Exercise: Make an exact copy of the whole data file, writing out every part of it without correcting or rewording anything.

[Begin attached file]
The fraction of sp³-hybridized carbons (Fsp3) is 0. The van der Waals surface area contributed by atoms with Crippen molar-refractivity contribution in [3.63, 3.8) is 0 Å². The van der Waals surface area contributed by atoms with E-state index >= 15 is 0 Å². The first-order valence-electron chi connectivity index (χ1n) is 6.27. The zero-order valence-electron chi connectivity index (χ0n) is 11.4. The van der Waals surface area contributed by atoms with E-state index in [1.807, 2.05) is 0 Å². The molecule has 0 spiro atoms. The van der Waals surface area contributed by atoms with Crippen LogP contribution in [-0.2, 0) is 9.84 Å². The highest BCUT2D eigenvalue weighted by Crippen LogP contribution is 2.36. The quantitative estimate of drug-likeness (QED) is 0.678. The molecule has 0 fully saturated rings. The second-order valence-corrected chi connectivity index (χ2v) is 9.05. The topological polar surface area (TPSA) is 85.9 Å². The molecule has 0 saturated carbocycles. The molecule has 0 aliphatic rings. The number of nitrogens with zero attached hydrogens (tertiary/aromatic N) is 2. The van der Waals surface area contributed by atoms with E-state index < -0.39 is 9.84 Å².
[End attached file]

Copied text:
The fraction of sp³-hybridized carbons (Fsp3) is 0. The van der Waals surface area contributed by atoms with Crippen molar-refractivity contribution in [3.63, 3.8) is 0 Å². The van der Waals surface area contributed by atoms with E-state index >= 15 is 0 Å². The first-order valence-electron chi connectivity index (χ1n) is 6.27. The zero-order valence-electron chi connectivity index (χ0n) is 11.4. The van der Waals surface area contributed by atoms with E-state index in [1.807, 2.05) is 0 Å². The molecule has 0 spiro atoms. The van der Waals surface area contributed by atoms with Crippen LogP contribution in [-0.2, 0) is 9.84 Å². The highest BCUT2D eigenvalue weighted by Crippen LogP contribution is 2.36. The quantitative estimate of drug-likeness (QED) is 0.678. The molecule has 0 fully saturated rings. The second-order valence-corrected chi connectivity index (χ2v) is 9.05. The topological polar surface area (TPSA) is 85.9 Å². The molecule has 0 saturated carbocycles. The molecule has 0 aliphatic rings. The number of nitrogens with zero attached hydrogens (tertiary/aromatic N) is 2. The van der Waals surface area contributed by atoms with E-state index < -0.39 is 9.84 Å².